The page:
Living on the East Coast, it’s rare to find delicate goat-y beauties from the West, especially the luxe puffball Taupinière. It’s the sort of lush lump you’d expect to find under a moist log — ash-black and spongey, with maze-like surface markings. Set it on a bed of moss, and you’d swear it was a mushroom. Somewhere out in the forest, it must have a mycological doppelgänger?
Taupinière made its way from California via Di Bruno Bros. to a spa weekend at Woodloch last week, where it was demolished by happy people in bathrobes. It fit right in with the peace and the pampering, because Taupinière is a serenity cheese. Can I say that? Let may explain: biting into Taupinière is like wrapping one’s maw around a rain cloud. It’s both creamy and oozy, with a salinity that calls to mind tears.
I like to stage a cheese like this — one that is ominous-looking to some — with jewel-like things. Blackberries. Flowers. (Glistening oysters would be perfect.) Then, the beauty of Taupinière emerges, like a truffle sparkling against soil.
From Sonoma, this French-style goat cheese was created by Laura Chenel, one of the great American artisan cheese pioneers. Inspired by French cheeses she tasted abroad in the 1970s, she developed her own small wonders and began selling them to Alice Waters of Chez Panisse. In 2006, she sold her business to a French company. This year, Taupinière won “Best of Class” at the U.S. Champion Cheese Contest.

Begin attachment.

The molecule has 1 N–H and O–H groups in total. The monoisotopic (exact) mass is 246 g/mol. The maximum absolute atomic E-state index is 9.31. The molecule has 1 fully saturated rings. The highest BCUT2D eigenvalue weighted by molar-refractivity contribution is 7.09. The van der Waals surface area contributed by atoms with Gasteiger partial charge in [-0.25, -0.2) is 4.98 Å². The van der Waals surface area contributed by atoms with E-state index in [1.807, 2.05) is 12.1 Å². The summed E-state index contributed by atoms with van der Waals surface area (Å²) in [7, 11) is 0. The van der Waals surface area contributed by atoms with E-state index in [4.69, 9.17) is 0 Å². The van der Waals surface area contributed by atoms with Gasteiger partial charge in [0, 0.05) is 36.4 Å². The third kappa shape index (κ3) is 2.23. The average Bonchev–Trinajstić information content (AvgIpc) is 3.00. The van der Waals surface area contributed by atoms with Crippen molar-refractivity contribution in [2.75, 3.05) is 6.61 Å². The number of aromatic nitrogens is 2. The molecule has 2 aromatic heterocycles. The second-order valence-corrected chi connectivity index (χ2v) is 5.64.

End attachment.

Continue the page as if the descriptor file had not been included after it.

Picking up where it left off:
The dark coloring on this cheese comes from vegetable ash — which is edible and virtually tasteless.
Pairings: Lemon curd, berries, any acidic fruit. Honeydew melon. Honey and fresh figs. Berry jam. In the glass, I want a mineral-y rosé or Sancerre. A fruit beer, something with apricots, would be delicious — or a wheat or saison.
Outtakes from the Goat Cheese Spa at Woodloch
Note: The Lodge at Woodloch in Pennsylvania is located in the Poconos, and every month a culinary guest is invited to lead tastings. It’s been a privilege to lead workshops there twice now. The pools and services are exquisite, and the kitchen sources locally, drawing from its garden and from local cheesemakers. You can read about my last visit in this post and sniff out their calendar for upcoming culinary guests.